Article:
The primary objective of stable value and money market funds is capital preservation. Both use book value accounting (technically called “amortized cost” in the case of a money market fund) that values assets each day at principal plus accrued interest. Generally, both types of funds invest in securities that have a similar credit quality. The book valuation of stable value funds is explicitly backed by investment contracts issued through financial institutions. Money market funds’ amortized cost accounting is maintained as long as the underlying market value (or “shadow net asset value”) does not fall more than 50 basis points below the daily amortized cost value. The biggest difference between the two, however, is the maturity of the underlying investments. Whereas money market funds typically have an average maturity of 30 to 45 days, stable value funds usually have a 3.0 to 3.5-year average maturity. The ability to invest in longer-dated, higher-yielding assets has historically provided stable value funds a return advantage compared to money market funds.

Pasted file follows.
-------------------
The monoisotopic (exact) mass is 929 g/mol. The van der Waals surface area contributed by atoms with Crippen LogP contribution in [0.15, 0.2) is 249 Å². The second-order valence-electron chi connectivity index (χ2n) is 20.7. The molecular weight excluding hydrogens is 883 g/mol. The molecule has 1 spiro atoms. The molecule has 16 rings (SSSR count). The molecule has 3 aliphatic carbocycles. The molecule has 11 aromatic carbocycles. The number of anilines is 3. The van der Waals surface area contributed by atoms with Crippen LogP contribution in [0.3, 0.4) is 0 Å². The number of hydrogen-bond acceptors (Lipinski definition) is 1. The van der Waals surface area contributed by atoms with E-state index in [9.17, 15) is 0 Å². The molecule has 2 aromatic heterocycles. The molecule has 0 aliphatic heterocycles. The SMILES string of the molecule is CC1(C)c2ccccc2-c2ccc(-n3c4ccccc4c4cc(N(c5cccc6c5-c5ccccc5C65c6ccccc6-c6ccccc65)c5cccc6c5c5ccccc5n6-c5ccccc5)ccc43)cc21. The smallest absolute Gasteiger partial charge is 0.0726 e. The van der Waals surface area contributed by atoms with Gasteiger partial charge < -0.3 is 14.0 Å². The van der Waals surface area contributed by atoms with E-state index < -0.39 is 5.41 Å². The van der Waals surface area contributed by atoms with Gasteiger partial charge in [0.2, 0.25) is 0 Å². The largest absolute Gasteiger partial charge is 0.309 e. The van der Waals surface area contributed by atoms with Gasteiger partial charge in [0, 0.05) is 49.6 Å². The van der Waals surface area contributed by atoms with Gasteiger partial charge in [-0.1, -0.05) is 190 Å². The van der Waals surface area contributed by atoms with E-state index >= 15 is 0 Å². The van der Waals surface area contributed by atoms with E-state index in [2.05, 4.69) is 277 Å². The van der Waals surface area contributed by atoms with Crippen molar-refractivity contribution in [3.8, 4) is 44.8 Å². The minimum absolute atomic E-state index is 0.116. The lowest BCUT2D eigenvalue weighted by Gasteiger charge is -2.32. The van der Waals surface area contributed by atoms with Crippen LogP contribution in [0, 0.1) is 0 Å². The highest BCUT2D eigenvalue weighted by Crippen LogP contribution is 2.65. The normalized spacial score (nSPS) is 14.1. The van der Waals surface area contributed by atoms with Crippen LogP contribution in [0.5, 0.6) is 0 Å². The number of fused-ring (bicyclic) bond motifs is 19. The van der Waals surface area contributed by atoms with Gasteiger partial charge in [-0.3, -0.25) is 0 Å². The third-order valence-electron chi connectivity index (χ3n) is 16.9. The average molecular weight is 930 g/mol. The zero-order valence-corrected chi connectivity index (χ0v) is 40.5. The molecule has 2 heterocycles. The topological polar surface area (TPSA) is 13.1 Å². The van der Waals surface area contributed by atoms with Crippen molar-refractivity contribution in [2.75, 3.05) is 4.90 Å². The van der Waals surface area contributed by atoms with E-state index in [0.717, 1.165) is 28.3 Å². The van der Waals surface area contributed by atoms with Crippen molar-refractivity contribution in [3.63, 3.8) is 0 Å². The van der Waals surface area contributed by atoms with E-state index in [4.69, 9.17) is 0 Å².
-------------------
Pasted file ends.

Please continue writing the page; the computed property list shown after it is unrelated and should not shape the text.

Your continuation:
In most interest rate environments, investors face a positively sloped yield curve in which they receive higher incremental yields (and greater returns) the longer the maturity of a fixed income security. The more positively sloped a yield curve, the greater the advantage of a stable value fund relative to a money market fund. At the same time, the more a stable value fund or money market fund manager extends maturity, the less responsive the portfolio’s crediting rate will be to changes in interest rates. This is a tradeoff between yield and responsiveness to movements in interest rates.